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At the beginning of the play, Macbeth is a man of honor. He bravely enters the battle against Macdonwald and others, risking his life in service of his king. That, in itself, is an honorable deed, as reported by a sergeant who had just returned from the scene of battle:
For brave Macbeth--well he deserves that name--
Disdaining fortune, with his brandish'd steel,
Which smoked with bloody execution,
Like valour's minion carved out his passage
Till he faced the slave;
valiant cousin! worthy gentleman!
It is clear that Macbeth is respected and much admired at this point. He is truly a man of honor. Things quickly go awry for Macbeth when, driven by "vaulting ambition", he commits the foulest of deeds: murdering his king after having heard the witches' predictions and believing them. From hereon, everything changes and Macbeth loses all the honor he once so richly possessed and deserved.
King Duncan is a man of honor and Macbeth admits as much when he expresses doubt about assassinating him:
Besides, this Duncan
Hath borne his faculties so meek, hath been
So clear in his great office, that his virtues
Will plead like angels, trumpet-tongued, against
The deep damnation of his taking-off;
Macbeth expresses fear that since king Duncan is such an honorable man that the outcry against his murder will be much greater than it would have otherwise been and that the clamor for revenge would therefore will be much stronger.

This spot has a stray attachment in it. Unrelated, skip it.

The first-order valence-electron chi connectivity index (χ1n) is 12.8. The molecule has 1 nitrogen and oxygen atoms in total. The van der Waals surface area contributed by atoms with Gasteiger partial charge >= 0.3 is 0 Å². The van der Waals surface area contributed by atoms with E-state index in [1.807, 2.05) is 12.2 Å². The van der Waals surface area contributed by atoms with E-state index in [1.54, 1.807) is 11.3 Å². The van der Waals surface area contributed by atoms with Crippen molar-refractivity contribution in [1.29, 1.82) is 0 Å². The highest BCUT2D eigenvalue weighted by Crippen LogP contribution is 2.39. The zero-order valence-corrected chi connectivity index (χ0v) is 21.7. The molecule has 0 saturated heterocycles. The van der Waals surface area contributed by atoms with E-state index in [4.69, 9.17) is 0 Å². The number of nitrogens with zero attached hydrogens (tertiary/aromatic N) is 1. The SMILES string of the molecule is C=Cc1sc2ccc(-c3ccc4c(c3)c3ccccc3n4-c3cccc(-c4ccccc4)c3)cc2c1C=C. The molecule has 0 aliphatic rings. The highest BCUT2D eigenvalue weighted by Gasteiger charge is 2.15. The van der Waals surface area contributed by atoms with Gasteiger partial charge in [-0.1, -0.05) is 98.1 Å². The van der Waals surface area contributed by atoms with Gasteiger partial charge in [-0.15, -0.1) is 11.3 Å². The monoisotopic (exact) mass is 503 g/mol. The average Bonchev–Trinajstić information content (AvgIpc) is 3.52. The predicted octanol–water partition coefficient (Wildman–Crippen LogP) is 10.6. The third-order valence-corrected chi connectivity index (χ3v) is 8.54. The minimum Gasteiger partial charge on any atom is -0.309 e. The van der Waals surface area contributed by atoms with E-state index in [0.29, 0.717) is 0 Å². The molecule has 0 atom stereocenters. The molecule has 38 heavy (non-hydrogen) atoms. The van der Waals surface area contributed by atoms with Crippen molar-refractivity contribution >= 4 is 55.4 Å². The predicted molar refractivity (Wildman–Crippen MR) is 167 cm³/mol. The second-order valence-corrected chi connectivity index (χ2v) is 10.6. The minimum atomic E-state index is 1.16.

Clearly, Banquo is also a man of honor and Macbeth expresses fear of his noble qualities:
Our fears in Banquo
Stick deep; and in his royalty of nature
Reigns that which would be fear'd: 'tis much he dares;
And, to that dauntless temper of his mind,
He hath a wisdom that doth guide his valour
To act in safety. There is none but he
Whose being I do fear: and, under him,
My Genius is rebuked;
At this point, Banquo is Macbeth's greatest threat and he then plots to have him killed later.
There are many other similar examples of men of honor throughout the play. We know that Macduff is well-respected, so too Malcolm and king Edward of England, who is practically regarded as a saint. So too do we have Siward, who led Malcolm's troops into battle and his son, the young Siward, who died valiantly when he challenged Macbeth.
I believe that a more appropriate topic would be to show the "lack of honor" in Macbeth. There are far many more examples which show behavior which is not honorable: the murders, poisonings, and belief in the witches' premonitions.
But, if forced to, I agree with post #2- you could not look at Macbeth; you would, instead, need to look at other characters like Banquo.
To talk about honor in the positive sense, I think you'd have to talk about Macduff or Malcolm. Both of these men display honor because they will not give in to Macbeth. Macduff displays honor when he is so anguished at finding out that Malcolm seems to be no better than Macbeth. Malcolm shows honor by being so adamant about how a king should behave. These two men can be directly contrasted with Macbeth who has so much ambition and so little honor.
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